Sweet Amazon wine bargains
I’d go for red wine at festivals– white or pink is rancid in the sun, especially the kind you get in a bag. Or of course, take one to drink immediately and a few to keep.
Don’t bother with bottles, you’ll never get them in and they’re really heavy. They’re also pretty dangerous.
Top tip: take some frozen fruit to drop into the wine to keep it cool. You can just eat the fruit afterwards.
Beer and cider for festivals
I’ve never been a fan of taking beer and cider to a festival, in fact the most I’ve ever taken is four to drink on the way. What’s the point of beer if it’s not cold?
You do often see people carrying a few in on a trolley (see box below) or even in a wheelbarrow, all strapped in and down. After a few days they must be rank though, and they take up loads of space in your baggage.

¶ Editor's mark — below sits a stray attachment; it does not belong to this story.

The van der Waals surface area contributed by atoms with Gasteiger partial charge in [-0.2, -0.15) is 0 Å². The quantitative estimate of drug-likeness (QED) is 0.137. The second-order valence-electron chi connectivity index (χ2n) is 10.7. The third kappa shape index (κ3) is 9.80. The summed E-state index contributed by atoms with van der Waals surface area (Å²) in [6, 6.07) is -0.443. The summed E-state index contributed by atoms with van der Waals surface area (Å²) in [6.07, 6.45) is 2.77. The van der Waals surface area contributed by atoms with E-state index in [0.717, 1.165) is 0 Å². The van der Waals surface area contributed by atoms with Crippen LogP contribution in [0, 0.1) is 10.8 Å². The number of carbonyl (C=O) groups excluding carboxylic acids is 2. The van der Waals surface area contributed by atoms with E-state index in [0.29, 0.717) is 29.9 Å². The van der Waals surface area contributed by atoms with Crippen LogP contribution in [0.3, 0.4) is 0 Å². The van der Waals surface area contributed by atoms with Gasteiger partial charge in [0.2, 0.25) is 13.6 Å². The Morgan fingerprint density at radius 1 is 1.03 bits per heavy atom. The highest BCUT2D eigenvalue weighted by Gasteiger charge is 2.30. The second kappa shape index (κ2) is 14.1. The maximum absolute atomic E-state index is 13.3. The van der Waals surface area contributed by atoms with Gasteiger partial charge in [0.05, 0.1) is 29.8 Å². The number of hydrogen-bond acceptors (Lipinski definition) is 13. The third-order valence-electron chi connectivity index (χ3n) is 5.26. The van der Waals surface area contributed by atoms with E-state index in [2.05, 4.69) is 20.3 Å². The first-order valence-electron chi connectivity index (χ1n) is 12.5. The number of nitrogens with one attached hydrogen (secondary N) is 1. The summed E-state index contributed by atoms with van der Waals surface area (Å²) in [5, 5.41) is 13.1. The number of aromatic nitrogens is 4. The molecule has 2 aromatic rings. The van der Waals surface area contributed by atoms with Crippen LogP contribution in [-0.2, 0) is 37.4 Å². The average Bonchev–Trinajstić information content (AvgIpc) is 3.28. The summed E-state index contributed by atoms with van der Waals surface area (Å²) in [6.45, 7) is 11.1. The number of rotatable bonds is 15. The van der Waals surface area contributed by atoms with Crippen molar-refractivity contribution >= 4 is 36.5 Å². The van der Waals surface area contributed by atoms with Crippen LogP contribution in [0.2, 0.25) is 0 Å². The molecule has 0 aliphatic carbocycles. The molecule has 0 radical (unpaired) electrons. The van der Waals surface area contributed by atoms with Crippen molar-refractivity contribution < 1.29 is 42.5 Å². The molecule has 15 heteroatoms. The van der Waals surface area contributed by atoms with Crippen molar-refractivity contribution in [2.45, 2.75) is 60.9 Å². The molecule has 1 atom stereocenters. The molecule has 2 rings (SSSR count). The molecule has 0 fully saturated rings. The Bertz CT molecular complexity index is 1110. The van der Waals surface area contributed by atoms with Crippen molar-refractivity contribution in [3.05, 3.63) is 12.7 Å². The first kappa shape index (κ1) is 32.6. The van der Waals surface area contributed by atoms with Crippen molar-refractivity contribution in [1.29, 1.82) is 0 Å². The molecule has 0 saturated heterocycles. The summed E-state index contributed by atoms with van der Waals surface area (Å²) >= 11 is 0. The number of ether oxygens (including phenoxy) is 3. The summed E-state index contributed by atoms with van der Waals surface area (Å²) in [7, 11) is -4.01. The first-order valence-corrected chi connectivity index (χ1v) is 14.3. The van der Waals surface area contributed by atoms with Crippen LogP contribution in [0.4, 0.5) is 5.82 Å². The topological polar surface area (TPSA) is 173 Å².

Sweet Amazon beer and cider bargains
Carrying beer into the festival is just way too much effort and too much hassle for me, for not enough return.
The other problem I have with drinking beer is that I’m constantly at the toilet, and we all know how annoying that is to deal with at festivals.
So annoying in fact I’ve written an entire post on how to avoid the toilet at festivals, and not drinking too much beer is definitely one of them!
Top tip: if you do decide to take cans of cider or beer to the festival, start off with a cold one or two from the bar and then the warm cans will slip down a little easier.
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Drinks trolleys for festivals
Trolleys can really help when it comes to getting your drinks into festivals, especially if you have a long way to go like at Glastonbury. This is the trolley I have as I just felt like it was worth investing that little bit extra (£30).